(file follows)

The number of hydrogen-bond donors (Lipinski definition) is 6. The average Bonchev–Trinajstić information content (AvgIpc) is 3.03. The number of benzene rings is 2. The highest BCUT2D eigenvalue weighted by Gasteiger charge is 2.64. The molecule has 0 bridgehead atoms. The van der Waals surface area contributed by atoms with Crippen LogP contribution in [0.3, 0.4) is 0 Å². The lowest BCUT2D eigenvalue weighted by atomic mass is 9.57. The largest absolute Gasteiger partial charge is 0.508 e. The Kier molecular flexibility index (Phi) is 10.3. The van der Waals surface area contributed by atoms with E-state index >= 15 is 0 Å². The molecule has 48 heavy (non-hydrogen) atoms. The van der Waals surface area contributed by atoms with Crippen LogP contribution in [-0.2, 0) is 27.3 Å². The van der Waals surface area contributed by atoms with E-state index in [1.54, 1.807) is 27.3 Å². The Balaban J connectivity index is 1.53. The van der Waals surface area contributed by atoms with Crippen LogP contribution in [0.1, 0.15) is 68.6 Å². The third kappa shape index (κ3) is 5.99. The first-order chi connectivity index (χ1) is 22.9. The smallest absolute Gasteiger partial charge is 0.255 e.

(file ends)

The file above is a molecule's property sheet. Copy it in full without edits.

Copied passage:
The number of hydrogen-bond donors (Lipinski definition) is 6. The average Bonchev–Trinajstić information content (AvgIpc) is 3.03. The number of benzene rings is 2. The highest BCUT2D eigenvalue weighted by Gasteiger charge is 2.64. The molecule has 0 bridgehead atoms. The van der Waals surface area contributed by atoms with Crippen LogP contribution in [0.3, 0.4) is 0 Å². The lowest BCUT2D eigenvalue weighted by atomic mass is 9.57. The largest absolute Gasteiger partial charge is 0.508 e. The Kier molecular flexibility index (Phi) is 10.3. The van der Waals surface area contributed by atoms with E-state index >= 15 is 0 Å². The molecule has 48 heavy (non-hydrogen) atoms. The van der Waals surface area contributed by atoms with Crippen LogP contribution in [-0.2, 0) is 27.3 Å². The van der Waals surface area contributed by atoms with E-state index in [1.54, 1.807) is 27.3 Å². The Balaban J connectivity index is 1.53. The van der Waals surface area contributed by atoms with Crippen LogP contribution in [0.1, 0.15) is 68.6 Å². The third kappa shape index (κ3) is 5.99. The first-order chi connectivity index (χ1) is 22.9. The smallest absolute Gasteiger partial charge is 0.255 e.